In the sixth part of Terrier, Beka experiences her first overwhelming night of violence in the city. Intrigued? Then it’s time for Mark to read Terrier.
Trigger Warning: There will be a brief conversation at the beginning of the review about police brutality.
Well, holy shit, this is intense.
I suppose I should just briefly explain why the beginning of this section shocked me so much. I have to remind myself that this world isn’t mine and that there’s actually a reason why things happen as they do between Dogs and Rats. Like, there are magical healers! So someone breaking a bone is essentially the way that Dogs make a criminal pay a fine while experiencing pain and discomfort in the process. Sort of. I come from a number of experiences (and two in particular) where I’ve been hurt by police officers, and while I’m not going to go into detail about it, let’s just say that I’m extremely biased in this regard. I’m always going to be because I know what it’s like to experience violent abuse by people wielding authoritative power. So yeah, once I read that Tunstall and Goodwin BREAK BONES AS PUNISHMENT, my brain instantly went to one place. I did have to take a moment to think about the narrative context of these acts of violence, and I get that the reason they do this here is not quite the same as people abusing their power. Still, it was jarring as hell!
Anyway, there are a lot of theories proposed about what’s going on with Crookshank in the next section, and I can’t claim to have a theory myself. Of course, right in the midst of the trio discussing why Crookshank believes the Shadow Snake killed his grandchild, THE SCARIEST THING HAPPENS. I also have to keep reminding myself that we’re still on the second day. So everything that’s happened prior to this HAS BEEN IN THE LAST 48 HOURS. Y’all, I can’t even imagine my second day on a new job being anything like this, but Tunstall, Goodwin, and Beka are called on a case of domestic violence that they walk past, and it’s seriously frightening. A drunk woman, Orva, is threatening to kill her own children after already brutally hurting her husband. And because she’s under the influence, she demonstrates an unearthly amount of strength and speed when Goodwin attempts to take the situation under control. Y’all, I expected that Orva would come to regret attacking Goodwin, but when Orva jumped out of the fucking window, I was not prepared at all. Of course, there’s a lot of tension in the chase scene that followed, which is wonderfully and clearly written. But I wanted to know what Goodwin and Tunstall would think of this! Beka chased after Orva without a direct order. Would they be furious? Would they approve of her? I NEED THEIR VALIDATION IMMEDIATELY.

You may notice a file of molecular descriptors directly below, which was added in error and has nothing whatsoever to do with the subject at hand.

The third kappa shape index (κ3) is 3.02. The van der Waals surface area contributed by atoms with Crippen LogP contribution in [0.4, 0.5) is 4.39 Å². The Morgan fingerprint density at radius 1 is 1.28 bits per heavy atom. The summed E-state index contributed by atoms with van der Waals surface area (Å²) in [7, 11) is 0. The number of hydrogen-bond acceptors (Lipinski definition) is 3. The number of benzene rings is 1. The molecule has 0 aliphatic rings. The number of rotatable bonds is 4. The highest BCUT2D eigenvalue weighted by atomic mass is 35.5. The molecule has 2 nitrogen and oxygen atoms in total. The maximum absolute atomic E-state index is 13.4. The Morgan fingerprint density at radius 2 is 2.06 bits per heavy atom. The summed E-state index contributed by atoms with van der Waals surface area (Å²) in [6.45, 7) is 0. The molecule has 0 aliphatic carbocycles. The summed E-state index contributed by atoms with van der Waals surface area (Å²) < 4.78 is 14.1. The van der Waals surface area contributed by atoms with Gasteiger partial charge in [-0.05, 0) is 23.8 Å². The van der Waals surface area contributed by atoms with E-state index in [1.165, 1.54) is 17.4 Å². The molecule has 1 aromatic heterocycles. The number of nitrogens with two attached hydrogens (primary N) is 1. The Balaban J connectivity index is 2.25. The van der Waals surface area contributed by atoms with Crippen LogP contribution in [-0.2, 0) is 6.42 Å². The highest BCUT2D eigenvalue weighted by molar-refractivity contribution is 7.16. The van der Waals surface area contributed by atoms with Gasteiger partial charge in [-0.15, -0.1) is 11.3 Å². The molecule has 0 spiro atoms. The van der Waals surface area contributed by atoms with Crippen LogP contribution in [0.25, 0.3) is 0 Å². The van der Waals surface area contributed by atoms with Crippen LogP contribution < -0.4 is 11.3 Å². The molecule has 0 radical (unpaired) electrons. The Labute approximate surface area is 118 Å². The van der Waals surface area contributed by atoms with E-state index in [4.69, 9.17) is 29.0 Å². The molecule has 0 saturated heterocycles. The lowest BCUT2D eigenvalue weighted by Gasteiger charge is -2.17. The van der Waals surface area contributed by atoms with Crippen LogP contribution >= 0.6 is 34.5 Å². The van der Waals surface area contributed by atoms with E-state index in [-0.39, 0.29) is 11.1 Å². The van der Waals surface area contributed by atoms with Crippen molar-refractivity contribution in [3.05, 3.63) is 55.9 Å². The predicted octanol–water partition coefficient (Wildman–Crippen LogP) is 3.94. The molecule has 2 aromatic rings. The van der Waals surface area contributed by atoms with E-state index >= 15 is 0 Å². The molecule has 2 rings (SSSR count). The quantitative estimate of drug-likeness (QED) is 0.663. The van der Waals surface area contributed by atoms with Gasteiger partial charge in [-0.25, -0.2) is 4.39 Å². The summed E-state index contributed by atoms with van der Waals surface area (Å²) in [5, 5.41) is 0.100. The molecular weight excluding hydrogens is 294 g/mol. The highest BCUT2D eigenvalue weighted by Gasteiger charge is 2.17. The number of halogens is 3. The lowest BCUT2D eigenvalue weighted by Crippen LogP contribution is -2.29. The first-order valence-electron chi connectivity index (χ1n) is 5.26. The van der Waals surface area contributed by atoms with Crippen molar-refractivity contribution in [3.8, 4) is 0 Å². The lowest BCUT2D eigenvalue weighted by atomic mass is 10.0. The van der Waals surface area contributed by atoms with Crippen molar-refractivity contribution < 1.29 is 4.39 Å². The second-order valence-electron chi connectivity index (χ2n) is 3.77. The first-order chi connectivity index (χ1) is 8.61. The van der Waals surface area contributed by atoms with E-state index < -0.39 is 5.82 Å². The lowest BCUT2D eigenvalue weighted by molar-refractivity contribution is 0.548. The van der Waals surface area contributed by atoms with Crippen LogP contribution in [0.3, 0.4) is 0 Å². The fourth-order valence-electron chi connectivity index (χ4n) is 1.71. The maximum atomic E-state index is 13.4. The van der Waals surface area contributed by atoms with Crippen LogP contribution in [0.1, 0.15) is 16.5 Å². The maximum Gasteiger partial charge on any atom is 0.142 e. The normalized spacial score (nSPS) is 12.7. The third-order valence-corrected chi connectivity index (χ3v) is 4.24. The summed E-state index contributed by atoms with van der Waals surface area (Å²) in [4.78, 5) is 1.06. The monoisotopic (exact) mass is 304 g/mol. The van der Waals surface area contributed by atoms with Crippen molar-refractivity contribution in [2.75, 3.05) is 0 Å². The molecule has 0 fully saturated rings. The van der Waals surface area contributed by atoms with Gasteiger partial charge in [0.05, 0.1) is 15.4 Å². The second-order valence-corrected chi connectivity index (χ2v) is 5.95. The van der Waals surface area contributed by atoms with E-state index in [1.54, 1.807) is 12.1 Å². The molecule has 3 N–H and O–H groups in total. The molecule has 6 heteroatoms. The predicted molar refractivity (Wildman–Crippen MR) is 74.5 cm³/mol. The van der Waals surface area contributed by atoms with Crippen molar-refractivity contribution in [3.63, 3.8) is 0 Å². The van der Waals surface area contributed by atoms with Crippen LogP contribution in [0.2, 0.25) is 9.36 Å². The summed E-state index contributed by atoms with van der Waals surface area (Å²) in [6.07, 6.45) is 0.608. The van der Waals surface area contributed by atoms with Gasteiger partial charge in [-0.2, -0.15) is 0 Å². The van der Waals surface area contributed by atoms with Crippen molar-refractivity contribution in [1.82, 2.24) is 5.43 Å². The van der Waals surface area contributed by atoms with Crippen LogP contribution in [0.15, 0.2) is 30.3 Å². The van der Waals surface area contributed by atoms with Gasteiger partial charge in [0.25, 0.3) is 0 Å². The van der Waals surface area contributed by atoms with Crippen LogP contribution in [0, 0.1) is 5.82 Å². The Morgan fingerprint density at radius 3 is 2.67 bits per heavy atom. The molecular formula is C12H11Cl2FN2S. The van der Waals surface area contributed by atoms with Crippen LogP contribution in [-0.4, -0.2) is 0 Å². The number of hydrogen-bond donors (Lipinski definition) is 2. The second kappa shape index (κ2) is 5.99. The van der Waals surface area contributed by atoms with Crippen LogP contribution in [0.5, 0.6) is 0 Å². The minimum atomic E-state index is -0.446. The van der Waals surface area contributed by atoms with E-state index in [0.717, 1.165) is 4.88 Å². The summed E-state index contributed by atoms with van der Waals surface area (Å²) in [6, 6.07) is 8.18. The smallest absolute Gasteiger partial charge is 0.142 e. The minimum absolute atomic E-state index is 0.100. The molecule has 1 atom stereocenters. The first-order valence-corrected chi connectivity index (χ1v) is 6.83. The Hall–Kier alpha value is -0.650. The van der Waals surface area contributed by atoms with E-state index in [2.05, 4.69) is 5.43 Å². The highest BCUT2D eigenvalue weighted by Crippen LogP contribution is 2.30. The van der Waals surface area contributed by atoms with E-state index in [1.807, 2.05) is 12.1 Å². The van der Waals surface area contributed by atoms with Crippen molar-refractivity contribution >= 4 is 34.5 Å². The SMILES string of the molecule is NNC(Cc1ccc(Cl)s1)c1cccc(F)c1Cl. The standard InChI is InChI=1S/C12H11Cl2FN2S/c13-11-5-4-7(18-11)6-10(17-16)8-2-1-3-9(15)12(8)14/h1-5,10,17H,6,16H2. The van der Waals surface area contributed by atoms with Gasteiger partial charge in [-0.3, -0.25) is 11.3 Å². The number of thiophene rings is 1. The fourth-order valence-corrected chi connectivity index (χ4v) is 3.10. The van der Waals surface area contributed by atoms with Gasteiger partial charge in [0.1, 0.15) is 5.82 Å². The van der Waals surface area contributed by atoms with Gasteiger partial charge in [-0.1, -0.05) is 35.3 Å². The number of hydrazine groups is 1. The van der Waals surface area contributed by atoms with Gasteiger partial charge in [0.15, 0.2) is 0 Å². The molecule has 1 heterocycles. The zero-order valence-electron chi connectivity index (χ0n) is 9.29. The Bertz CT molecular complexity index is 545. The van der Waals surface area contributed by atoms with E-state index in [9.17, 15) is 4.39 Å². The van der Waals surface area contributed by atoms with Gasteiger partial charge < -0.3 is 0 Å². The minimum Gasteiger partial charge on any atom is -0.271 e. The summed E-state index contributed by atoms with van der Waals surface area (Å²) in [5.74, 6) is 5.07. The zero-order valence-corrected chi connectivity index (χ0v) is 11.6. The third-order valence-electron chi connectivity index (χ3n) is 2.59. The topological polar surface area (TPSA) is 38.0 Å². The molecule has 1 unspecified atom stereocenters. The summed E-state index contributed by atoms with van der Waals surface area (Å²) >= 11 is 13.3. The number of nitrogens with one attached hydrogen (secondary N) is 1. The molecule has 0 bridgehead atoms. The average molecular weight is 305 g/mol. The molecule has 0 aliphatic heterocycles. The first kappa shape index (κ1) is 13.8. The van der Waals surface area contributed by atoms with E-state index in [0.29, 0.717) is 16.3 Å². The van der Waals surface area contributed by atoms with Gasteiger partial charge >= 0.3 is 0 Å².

For real, though, Beka is amazing here. I love that she’s quick and clever, but she’s not perfect. She doesn’t catch Orva quickly, and Orva has at least one advantage over Beka: she’s drunk. Drunk people have like superpowers and shit sometimes, and I think it’s why Orva’s able to stay a few steps ahead of Beka. That gap increases after Orva slams a door in Beka’s face, delaying her a few seconds, and I actually thought that Orva would get away.